Nobody Dies has a multitude of spawned fanfictions. In "The story of Nerv Alaska", the protagonist spent a good part of his life chatting with a penpal who is actually the AI for Evangelion Unit-14 that he eventually falls in love for. Towards the end of the story Unit-14 gains a fully functional human body, to which intercourse obviously occurs. He is now known as Eva Fucker, and his creator, Eva Pimp.
While it's not true of the vast majority of My Little Pony: Friendship Is Magic fanfiction (despite some Internet stereotypes about bronies), there are definitely a few "clopfics" out there that feature human OCs having sex with pony characters.
Also, Jay and Silent Bob Strike Back has Jay getting Brent to say he'd fuck a sheep if he were another sheep. When he tells the rest of the Animal Wrongs Group (sort of, it's a long story) they're hanging out with, he leaves out the second part...
A deleted scene shows it may have been poetic justice. He was kicked out of the van by a sheep farm, and after collecting himself and staring at one of the sheep, he pulls out a condom (the sheep itself was a multi-thousand-dollar CGI creation they had custom-made for the scene so they wouldn't have to find a sheep farm...and so of course it ended up on the cutting-room floor).
Don't forget that the Clerks 2 scene's characters hired "Kinky Kelly" in the first place because they were inspired by a girl-on-donkey act in Bachelor Party. Consummation was averted in this earlier comedy, because the donkey died of a cocaine overdose.
Interesting to note that in Chasing Amy, when Holden tells Jay and Silent Bob that he is dating Alyssa Jones, Jay immediately starts going on about her sexually deviant past, and states "Yo, I heard one time, she had this dog..." Holden doesn't want to hear anymore.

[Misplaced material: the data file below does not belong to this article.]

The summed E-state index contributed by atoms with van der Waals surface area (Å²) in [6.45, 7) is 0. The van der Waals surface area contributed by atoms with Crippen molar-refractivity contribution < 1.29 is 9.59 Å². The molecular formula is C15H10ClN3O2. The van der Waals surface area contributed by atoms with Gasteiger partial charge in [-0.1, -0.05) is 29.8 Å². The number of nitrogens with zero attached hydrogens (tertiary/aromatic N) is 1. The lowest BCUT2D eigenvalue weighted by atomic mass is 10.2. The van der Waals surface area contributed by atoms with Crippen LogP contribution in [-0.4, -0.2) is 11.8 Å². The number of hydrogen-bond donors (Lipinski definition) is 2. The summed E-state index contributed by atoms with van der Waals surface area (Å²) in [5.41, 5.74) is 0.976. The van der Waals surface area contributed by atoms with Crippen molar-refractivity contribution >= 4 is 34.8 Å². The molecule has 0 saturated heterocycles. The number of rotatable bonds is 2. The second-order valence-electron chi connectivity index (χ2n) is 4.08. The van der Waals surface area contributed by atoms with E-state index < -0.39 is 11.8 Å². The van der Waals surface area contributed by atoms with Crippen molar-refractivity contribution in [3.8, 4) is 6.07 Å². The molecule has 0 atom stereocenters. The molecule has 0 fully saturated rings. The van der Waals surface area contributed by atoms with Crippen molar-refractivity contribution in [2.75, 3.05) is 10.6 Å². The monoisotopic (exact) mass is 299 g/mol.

Since the scene was otherwise populated entirely by manifestations of Jack, there's the possibility that the goat was yet another aspect of his own (crazy, crazy) psyche. Better or worse?
One of the Jacks had laid an egg, suggesting the one with the goat may have been a goat too. Though why Jack's insanity causes him to imagine himself as various barnyard animals is perhaps best not explored.
In The Terminal, Victor Nigorsky (played by Tom Hanks) is called to interpret for a man from his home country. The man was detained because he had tried to pass medicine through a security checkpoint without the proper formalities, and he is desperate to catch his flight because his father needs the medicine to survive. The antagonist cites security codes in refusing to let any of the medicine through, whereupon the main character turns the tables and claims that he had actually misinterpreted the man, and that the medicine was actually for his pet goat. Since the security codes only cover human medicine, they have to let him go through. The main character provides this excuse for the man's overjoyed reaction...